A Festival of Bacon
The following is a guest post by Ellie Burhans
I could wax poetically on the virtues of bacon – the smoky smell, the crisp way it crunches, the taste, how it complements nearly every other sort of food and makes it all just so much better – so when I saw adverts for an event called BaconFest in Hudson, NY, I knew I had to be there. What started as a word of mouth event got big publicity in the New York Post, causing literal trainfuls of people from NYC and Long Island to venture upstate to see just what the fuss was about. Even planners did not expect this first time out to be nearly as crowded or successful, and many of few vendors ran out of bacon by 1pm. Still, with a dollar of the $10 admission fee going to local food banks, it was hard to feel upset if you arrived early. Which thankfully my group did.
The smell of pork and smoke and BBQ goodness wafted through the air when we parked at 10am. As we walked through the small tent, we were pleased that each vendor was different from the next, though slightly bummed out that there were so few booths. A day of eating requires more than nine food vendors! I was slightly dismayed that there was only one booth selling bacon to take home. And yet, each vendor provided bacon goodness and early in the day, lines were short. Later, I found out that a space in the tent required a $200 fee, so it’s understandable that so few restaurants took a gamble on the first year of an event.
I started the day out with a BLT enchilada, which was exactly what it sounds like, from Block Factory Tamales. Despite being simple and easy to replicate at home, it was a strong way to start the day. The homemade tortilla, the sweet smoky bacon, and the spicy enchilada sauce left what can only be described as a happy taste in the mouth. The best part was that it came with a cucumber salad in case you felt badly about eating a bacon enchilada for breakfast. They also made a bacon milkshake, which had gotten some negative reviews based on the texture, but I enjoyed greatly. The texture was no different than a cookie crumble frappacino and this tasted like bacon with wonderful undertones of vanilla and rich cream. We also all agreed that the bacon whoopee pie was a phenomenal treat – more savory than sweet, more graham cracker than pie. The sad lowlights were the bacon rice krispy treat (too sweet) and the pulled pork sandwich from Arkansas Tom’s Razorback BQQ (despite him having the most interesting dish called the rollup which consisted of bacon, cream cheese and sausage).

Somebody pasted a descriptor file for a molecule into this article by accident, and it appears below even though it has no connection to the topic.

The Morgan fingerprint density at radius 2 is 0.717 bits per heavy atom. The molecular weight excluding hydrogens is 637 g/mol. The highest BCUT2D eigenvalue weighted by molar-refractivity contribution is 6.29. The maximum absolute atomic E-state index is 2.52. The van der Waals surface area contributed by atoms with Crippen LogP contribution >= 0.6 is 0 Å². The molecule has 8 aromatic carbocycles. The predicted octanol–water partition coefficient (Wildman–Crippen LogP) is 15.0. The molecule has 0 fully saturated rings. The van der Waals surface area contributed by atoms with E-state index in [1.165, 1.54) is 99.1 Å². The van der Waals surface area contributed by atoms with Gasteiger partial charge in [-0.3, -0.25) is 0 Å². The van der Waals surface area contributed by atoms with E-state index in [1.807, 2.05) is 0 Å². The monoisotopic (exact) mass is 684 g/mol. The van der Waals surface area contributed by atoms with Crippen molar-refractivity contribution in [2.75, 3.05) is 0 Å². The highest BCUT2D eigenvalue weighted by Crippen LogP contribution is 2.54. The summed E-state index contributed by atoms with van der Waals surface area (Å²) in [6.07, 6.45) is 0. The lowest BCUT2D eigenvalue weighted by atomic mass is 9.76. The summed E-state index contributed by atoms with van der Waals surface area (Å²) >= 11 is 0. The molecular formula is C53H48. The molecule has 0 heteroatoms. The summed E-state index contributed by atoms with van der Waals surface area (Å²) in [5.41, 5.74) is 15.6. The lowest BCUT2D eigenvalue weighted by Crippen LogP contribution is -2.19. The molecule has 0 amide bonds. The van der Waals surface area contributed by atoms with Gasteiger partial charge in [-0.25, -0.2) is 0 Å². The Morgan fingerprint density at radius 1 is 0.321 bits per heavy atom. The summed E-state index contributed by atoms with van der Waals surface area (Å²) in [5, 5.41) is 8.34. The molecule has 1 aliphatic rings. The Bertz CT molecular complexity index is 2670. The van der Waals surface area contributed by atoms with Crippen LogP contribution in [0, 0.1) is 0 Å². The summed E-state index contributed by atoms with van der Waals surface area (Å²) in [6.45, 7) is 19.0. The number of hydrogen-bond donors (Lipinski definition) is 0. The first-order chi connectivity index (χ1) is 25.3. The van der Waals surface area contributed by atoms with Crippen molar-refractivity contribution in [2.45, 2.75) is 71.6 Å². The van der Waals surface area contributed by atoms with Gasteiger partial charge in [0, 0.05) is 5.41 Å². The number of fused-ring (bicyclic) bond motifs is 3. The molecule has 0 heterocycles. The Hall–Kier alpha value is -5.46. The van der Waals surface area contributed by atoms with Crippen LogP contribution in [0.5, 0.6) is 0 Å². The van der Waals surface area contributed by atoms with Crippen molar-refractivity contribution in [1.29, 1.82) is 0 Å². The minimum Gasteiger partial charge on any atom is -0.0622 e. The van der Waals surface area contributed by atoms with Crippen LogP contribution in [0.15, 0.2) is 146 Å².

There were rumors of a booze cruise, and we quickly ventured onto the Spirit of the Hudson as soon as New York State liquor laws allowed. The event staff was not prepared for the rush and in the same line were people awaiting bacon vodka bloody marys, the local beer on tap, and to purchase tickets for a cruise later in the day. It was confusing for people and no one seemed to know what was going on. Event staff finally explained that from noon to one, the boat was open for people to drink, and then after there would be a sightseeing tour for an additional fee. The drinks were quite good, despite the vodka running out in thirty minutes and the keg arriving with only twenty minutes left before the boat departed.
When we rejoined the land-lovers at one, the small group of passionate bacon-aficionados had morphed into one massive line for any vendor that still had bacon. After a quick walkthough we determined there was no bacon to be had, unless you were a judge in the 3pm Bacon Cook-off. We left the festival as Sgt Dunbar and the Hobo Banned began to play their set, disappointed that we could not feast on more bacon and a little overwhelmed by the crowd. While we set for a calmer setting with the promise of gin cocktails, we saw many people venture towards the bacon-less festival. The event planners had reduced the price of admission to half off, which is a decent price to see Sgt Dunbar as well as Eastbound Jesus. Still, we left wondering how much better this will be next year. While disappointed in the lack of bacon in the afternoon, I am glad that people were surprised at the success of the event. BaconFest 2013 can only be better now that the kinks have been worked out.
Photo: Vanessa Pike-Russell